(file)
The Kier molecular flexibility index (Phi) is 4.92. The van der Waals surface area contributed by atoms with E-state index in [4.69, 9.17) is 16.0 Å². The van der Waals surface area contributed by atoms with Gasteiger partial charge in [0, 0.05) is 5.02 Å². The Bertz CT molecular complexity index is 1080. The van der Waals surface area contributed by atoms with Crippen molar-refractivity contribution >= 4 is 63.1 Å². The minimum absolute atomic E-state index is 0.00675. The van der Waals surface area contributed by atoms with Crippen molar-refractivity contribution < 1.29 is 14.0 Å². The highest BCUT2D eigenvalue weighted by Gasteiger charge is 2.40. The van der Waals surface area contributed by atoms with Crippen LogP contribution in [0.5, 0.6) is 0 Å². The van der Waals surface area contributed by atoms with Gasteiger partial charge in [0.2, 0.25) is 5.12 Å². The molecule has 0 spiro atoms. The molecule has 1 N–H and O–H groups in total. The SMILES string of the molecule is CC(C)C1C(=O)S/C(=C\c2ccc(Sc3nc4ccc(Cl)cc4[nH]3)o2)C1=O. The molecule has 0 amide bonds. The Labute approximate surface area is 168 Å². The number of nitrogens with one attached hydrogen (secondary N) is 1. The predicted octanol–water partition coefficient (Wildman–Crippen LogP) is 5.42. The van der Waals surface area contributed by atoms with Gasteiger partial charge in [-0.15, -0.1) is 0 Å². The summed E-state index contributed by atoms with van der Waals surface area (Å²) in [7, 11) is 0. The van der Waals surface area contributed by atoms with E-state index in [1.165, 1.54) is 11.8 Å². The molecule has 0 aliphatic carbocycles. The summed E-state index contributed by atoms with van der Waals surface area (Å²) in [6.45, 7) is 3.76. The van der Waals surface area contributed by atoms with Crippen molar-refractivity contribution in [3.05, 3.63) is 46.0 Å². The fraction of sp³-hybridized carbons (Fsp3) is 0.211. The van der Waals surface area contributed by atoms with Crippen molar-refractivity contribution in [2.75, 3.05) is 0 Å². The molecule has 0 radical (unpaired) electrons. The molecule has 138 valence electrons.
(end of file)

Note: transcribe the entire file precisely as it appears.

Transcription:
The Kier molecular flexibility index (Phi) is 4.92. The van der Waals surface area contributed by atoms with E-state index in [4.69, 9.17) is 16.0 Å². The van der Waals surface area contributed by atoms with Gasteiger partial charge in [0, 0.05) is 5.02 Å². The Bertz CT molecular complexity index is 1080. The van der Waals surface area contributed by atoms with Crippen molar-refractivity contribution >= 4 is 63.1 Å². The minimum absolute atomic E-state index is 0.00675. The van der Waals surface area contributed by atoms with Crippen molar-refractivity contribution < 1.29 is 14.0 Å². The highest BCUT2D eigenvalue weighted by Gasteiger charge is 2.40. The van der Waals surface area contributed by atoms with Crippen LogP contribution in [0.5, 0.6) is 0 Å². The van der Waals surface area contributed by atoms with Gasteiger partial charge in [0.2, 0.25) is 5.12 Å². The molecule has 0 spiro atoms. The molecule has 1 N–H and O–H groups in total. The SMILES string of the molecule is CC(C)C1C(=O)S/C(=C\c2ccc(Sc3nc4ccc(Cl)cc4[nH]3)o2)C1=O. The molecule has 0 amide bonds. The Labute approximate surface area is 168 Å². The number of nitrogens with one attached hydrogen (secondary N) is 1. The predicted octanol–water partition coefficient (Wildman–Crippen LogP) is 5.42. The van der Waals surface area contributed by atoms with Gasteiger partial charge in [-0.15, -0.1) is 0 Å². The summed E-state index contributed by atoms with van der Waals surface area (Å²) in [7, 11) is 0. The van der Waals surface area contributed by atoms with E-state index in [1.165, 1.54) is 11.8 Å². The molecule has 0 aliphatic carbocycles. The summed E-state index contributed by atoms with van der Waals surface area (Å²) in [6.45, 7) is 3.76. The van der Waals surface area contributed by atoms with Crippen molar-refractivity contribution in [3.05, 3.63) is 46.0 Å². The fraction of sp³-hybridized carbons (Fsp3) is 0.211. The van der Waals surface area contributed by atoms with Crippen molar-refractivity contribution in [2.75, 3.05) is 0 Å². The molecule has 0 radical (unpaired) electrons. The molecule has 138 valence electrons.